In a few days time, the decorations will come down, the lights that have pierced the darkness of winters nights will be put out, Christmas wrapping paper will no more be seen until next year. The carol singing will cease, the Christmas specials on radio and television will be a distant memory. Only the returned goods queues in shops now open with New Year’s sales from unsold Christmas products and the credit card bills will remind us of a festive period that has quickly passed.
Christmas comes but once a year and with it all the paraphernalia, presents, pressures and pleasures. But what of its abiding story? What of the implications, challenges and encouragements found in the story of Christ’s coming?
What of the revolution that began so long ago that still disturbs and challenges as much as it comforts and brings hope to our world?
God’s appearing as a baby, a vulnerable human child turned all the religious expectations of the Messiah on its head. The Kingdom of God that Jesus came to usher in marked such a contrast to how kings and rulers governed. The ways of God, revealed through Christ, marked a whole new way of being and doing. This was a revolution unparalleled in human history. Creative, redeeming, life-giving, healing, filled with hope, Christ brought then, as now, transformation to lives and communities that recognised in his coming a new way for living.
Being in Ireland over Christmas, the news headlines there were dominated by the talks that were convened under the chairmanship of a senior US diplomat, Dr Richard Haass. He led talks to resolve some of the most divisive issues that have undermined and hampered the Northern Ireland Peace Process. Sadly, there has been no breakthrough but a breaking up of the talks without agreement. Seeped in a history of conflict, violence, hurt, misunderstanding, sectarian prejudice and unforgiving bitterness that so scars the psyche and landscape of Northern Ireland, the process of peace and reconciliation is a long and complex road. Political parties, seeking to settle differences over parades, flags and the legacy of the Troubles, have so far failed to deliver any sense of agreement or consensus. Despite the rhetoric that is trying to be positive and upbeat, disappointment pervades. More than 3,500 people died in the Troubles, and in over 3000 cases no one was prosecuted. Fifteen years on from the Good Friday Agreement there is still no agreement as to how to investigate these killings, administer justice and bring resolution, closure, peace and reconciliation to those affected.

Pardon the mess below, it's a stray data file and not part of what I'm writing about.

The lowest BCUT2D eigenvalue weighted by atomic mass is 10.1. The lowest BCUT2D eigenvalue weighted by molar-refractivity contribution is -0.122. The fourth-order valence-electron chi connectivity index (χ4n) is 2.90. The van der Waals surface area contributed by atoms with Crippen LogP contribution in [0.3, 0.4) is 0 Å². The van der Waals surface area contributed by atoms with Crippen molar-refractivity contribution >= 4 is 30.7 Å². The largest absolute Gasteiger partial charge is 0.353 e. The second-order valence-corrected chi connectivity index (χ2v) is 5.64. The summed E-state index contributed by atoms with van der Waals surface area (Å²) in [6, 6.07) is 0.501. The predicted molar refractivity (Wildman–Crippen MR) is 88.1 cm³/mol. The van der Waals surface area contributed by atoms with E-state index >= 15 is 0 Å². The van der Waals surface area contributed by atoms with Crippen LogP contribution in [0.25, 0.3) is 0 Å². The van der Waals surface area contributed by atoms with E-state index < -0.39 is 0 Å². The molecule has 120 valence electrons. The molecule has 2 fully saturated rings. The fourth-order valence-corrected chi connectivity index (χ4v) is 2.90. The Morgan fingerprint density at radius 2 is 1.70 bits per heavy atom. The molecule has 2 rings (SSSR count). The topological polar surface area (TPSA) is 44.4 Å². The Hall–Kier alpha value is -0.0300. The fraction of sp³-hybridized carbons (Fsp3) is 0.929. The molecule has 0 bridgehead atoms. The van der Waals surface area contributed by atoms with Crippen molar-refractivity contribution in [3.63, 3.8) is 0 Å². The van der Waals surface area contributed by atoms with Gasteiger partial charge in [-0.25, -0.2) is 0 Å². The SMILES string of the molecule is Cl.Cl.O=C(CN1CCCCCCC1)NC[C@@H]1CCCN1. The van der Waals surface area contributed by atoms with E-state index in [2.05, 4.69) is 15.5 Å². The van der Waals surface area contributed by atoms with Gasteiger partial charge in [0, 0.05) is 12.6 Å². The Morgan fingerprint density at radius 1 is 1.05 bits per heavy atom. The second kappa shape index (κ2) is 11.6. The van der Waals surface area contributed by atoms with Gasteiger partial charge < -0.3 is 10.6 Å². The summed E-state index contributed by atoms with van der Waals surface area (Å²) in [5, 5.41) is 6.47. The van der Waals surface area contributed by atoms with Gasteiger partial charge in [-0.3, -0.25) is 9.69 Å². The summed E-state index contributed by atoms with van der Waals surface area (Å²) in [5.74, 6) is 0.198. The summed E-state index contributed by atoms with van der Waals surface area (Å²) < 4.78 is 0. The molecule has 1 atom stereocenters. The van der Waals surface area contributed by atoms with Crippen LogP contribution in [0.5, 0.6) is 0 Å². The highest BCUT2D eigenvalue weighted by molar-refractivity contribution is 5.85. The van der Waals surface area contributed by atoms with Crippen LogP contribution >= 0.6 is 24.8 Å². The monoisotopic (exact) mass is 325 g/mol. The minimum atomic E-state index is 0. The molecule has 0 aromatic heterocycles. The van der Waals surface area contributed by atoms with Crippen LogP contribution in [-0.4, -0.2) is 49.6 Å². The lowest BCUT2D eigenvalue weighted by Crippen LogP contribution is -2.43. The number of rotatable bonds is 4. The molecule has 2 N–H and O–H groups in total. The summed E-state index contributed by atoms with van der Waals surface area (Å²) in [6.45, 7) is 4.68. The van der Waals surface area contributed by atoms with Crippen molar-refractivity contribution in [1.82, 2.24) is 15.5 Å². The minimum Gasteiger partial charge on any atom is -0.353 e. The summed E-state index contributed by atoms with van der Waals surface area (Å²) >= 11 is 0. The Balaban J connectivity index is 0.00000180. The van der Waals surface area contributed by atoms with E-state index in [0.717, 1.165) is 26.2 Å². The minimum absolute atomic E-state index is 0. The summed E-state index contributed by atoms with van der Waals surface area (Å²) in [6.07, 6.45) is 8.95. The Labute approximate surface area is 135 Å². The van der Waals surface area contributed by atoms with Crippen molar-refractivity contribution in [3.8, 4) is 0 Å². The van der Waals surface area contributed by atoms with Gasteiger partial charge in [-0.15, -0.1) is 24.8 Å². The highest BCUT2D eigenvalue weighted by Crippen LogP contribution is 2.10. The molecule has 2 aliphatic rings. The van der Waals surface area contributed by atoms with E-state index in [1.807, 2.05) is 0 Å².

In one sense I feel very hesitant to make any comment on what I’ve seen, heard and read, but I am left disappointed, not only with the collapse of the talks but also with the politicians representing the people of Northern Ireland.
I feel equally disappointed and disillusioned with many of our own political leaders. Their task is onerous and the burdens upon them are many and the constant onslaught and misrepresentation of them and their policies by the media makes their work so difficult. Yet I can’t help feeling that, if this is what modern democracy has produced in terms of our political leaders, then we seriously need to question its efficacy in delivering good government.
One of my favourite films of last year was the Oscar-winning, Lincoln. It was Abraham Lincoln who said of politics: Government of the people, by the people, for the people. I am not convinced that we are currently being governed well. I fear that those who govern on our behalf have become something of a ruling elite, cut-off from the real life experiences from those whom they claim to represent. When democracy is all about fighting for the middle ground, maintaining power in the key marginal seats, pandering to the media-fuelled fears of a vociferous minority or being so in the league with press barons as to ‘buy’ power, there is something seriously wrong with the system and those within it.